There is currently a tradition every year for conservative politicians in the United States to create “wastebooks“, lists of publicly-funded research that doesn’t meet the authors’ criteria for research worth spending taxpayer money on. These partisan books often ignore the value in working on certain projects and often characterizes some science as unnecessary without looking into the deeper picture of why these problems are interesting. Scientists have dismissed and refuted many of these wastebook claims, yet politicians continue to publish these books year after year (flat attempts at humor are apparently required).

There are many non-scientist citizens who may not understand it may be a problem to ignore science that seems abstract and useless and focus on projects that have an obvious application. Of course, it’s always good to pursue paths of research that are promising and likely will bear fruit for technological and scientific innovation, but this ignores the value in basic science (and to some extent, the scientific process itself). We don’t always have a good idea of what science is useful or not, and that’s why science exists, to figure it out in the first place.

When the laser was developed or the phenomenon of relativity was discovered, there was no obvious application for these discoveries. Yet, the laser is nearly ubiquitous in everyday technologies, and we wouldn’t be able to use a GPS or land on Mars without relativity. Basic science is usually some of the first science to be overlooked, because it often appears useless at first glance, yet it is fundamental to the functioning of future human society. Reviewers who are only interested in taxpayer interest (with veto power, I might add) are likely to overlook this.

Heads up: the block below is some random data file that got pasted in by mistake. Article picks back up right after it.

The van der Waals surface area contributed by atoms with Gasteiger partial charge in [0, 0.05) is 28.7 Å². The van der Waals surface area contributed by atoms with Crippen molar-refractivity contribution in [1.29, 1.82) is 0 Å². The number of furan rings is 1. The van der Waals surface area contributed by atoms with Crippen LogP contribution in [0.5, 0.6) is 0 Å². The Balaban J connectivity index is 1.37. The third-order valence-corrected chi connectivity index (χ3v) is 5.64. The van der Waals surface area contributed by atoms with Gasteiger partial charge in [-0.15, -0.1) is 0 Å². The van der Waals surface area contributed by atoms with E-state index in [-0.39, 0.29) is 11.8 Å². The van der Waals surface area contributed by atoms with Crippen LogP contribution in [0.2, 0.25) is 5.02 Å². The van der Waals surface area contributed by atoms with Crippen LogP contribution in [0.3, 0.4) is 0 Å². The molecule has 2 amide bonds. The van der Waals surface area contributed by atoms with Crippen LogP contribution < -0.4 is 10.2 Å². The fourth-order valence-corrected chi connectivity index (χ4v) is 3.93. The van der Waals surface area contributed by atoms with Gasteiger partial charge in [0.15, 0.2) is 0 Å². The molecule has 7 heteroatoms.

Ultimately, even researchers are unlikely to predict what science is going to revolutionize humankind, or what science is going to be a total waste of resources. By the very nature of the process of discovery, we are unlikely to predict ahead of time what we are going to find (or else we would have found it already). At the boundaries of what we know and what we don’t, we have an array of exciting hypotheses and guesses as to what path is worthwhile to pursue, but we don’t have a map. Scientists are there to develop one. All we have is human desire to probe the unknown, and a variety of methodological tools to get there. This method works, and we have the technology, hospitals, and improved quality of life to prove it. One project is highly unlikely to make or break any of these endeavors, but it’s certainly not going to help if there is an institutional barrier implemented to finding many things out.

While citizens should be informed and have a stake in what sorts of of technologies need to be developed, deciding who gets funding on an individual grant level isn’t one of them, especially at a level where partisan bias will run rampant and prevent necessary research from getting the support it deserves. While I have previously stated that science is already political, this further influences research to become more partisan and subject to political dogmatism. The process has already worked well and bore fruit for us so far. Introducing this political influence could directly impact our scientific impact (particularly if the topics up for debate are politically charged fields like stem cells or climate research). Those involved with the research already have a better idea than anyone else what research deserves pursuing and what doesn’t (and even that is a hard question for funding panels as it is). We don’t need to introduce non-experts and political hackery into the equation.